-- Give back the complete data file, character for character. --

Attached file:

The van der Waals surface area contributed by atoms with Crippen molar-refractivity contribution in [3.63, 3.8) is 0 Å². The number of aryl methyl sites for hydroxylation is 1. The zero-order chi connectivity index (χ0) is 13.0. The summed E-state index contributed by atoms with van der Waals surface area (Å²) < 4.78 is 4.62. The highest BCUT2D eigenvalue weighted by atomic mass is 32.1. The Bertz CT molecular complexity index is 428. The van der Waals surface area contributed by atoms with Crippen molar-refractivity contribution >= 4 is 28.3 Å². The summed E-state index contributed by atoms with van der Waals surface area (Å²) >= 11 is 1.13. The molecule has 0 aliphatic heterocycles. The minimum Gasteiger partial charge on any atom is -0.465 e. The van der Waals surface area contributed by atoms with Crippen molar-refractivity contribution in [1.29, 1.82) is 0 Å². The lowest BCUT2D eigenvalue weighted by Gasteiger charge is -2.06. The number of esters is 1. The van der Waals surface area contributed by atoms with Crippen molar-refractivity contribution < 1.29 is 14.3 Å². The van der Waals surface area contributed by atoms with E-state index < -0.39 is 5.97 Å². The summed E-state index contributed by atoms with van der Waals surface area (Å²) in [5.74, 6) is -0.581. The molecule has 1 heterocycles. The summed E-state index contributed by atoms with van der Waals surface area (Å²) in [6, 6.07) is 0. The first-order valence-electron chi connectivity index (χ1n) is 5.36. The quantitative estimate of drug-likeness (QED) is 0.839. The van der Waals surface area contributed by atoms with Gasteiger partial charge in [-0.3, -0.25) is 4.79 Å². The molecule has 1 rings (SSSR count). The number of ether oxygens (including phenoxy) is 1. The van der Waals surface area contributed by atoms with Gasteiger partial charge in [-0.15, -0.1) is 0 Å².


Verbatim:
The van der Waals surface area contributed by atoms with Crippen molar-refractivity contribution in [3.63, 3.8) is 0 Å². The number of aryl methyl sites for hydroxylation is 1. The zero-order chi connectivity index (χ0) is 13.0. The summed E-state index contributed by atoms with van der Waals surface area (Å²) < 4.78 is 4.62. The highest BCUT2D eigenvalue weighted by atomic mass is 32.1. The Bertz CT molecular complexity index is 428. The van der Waals surface area contributed by atoms with Crippen molar-refractivity contribution >= 4 is 28.3 Å². The summed E-state index contributed by atoms with van der Waals surface area (Å²) >= 11 is 1.13. The molecule has 0 aliphatic heterocycles. The minimum Gasteiger partial charge on any atom is -0.465 e. The van der Waals surface area contributed by atoms with Crippen molar-refractivity contribution in [1.29, 1.82) is 0 Å². The lowest BCUT2D eigenvalue weighted by Gasteiger charge is -2.06. The number of esters is 1. The van der Waals surface area contributed by atoms with Crippen molar-refractivity contribution < 1.29 is 14.3 Å². The van der Waals surface area contributed by atoms with E-state index < -0.39 is 5.97 Å². The summed E-state index contributed by atoms with van der Waals surface area (Å²) in [5.74, 6) is -0.581. The molecule has 1 heterocycles. The summed E-state index contributed by atoms with van der Waals surface area (Å²) in [6, 6.07) is 0. The first-order valence-electron chi connectivity index (χ1n) is 5.36. The quantitative estimate of drug-likeness (QED) is 0.839. The van der Waals surface area contributed by atoms with Gasteiger partial charge in [-0.3, -0.25) is 4.79 Å². The molecule has 1 rings (SSSR count). The number of ether oxygens (including phenoxy) is 1. The van der Waals surface area contributed by atoms with Gasteiger partial charge in [-0.15, -0.1) is 0 Å².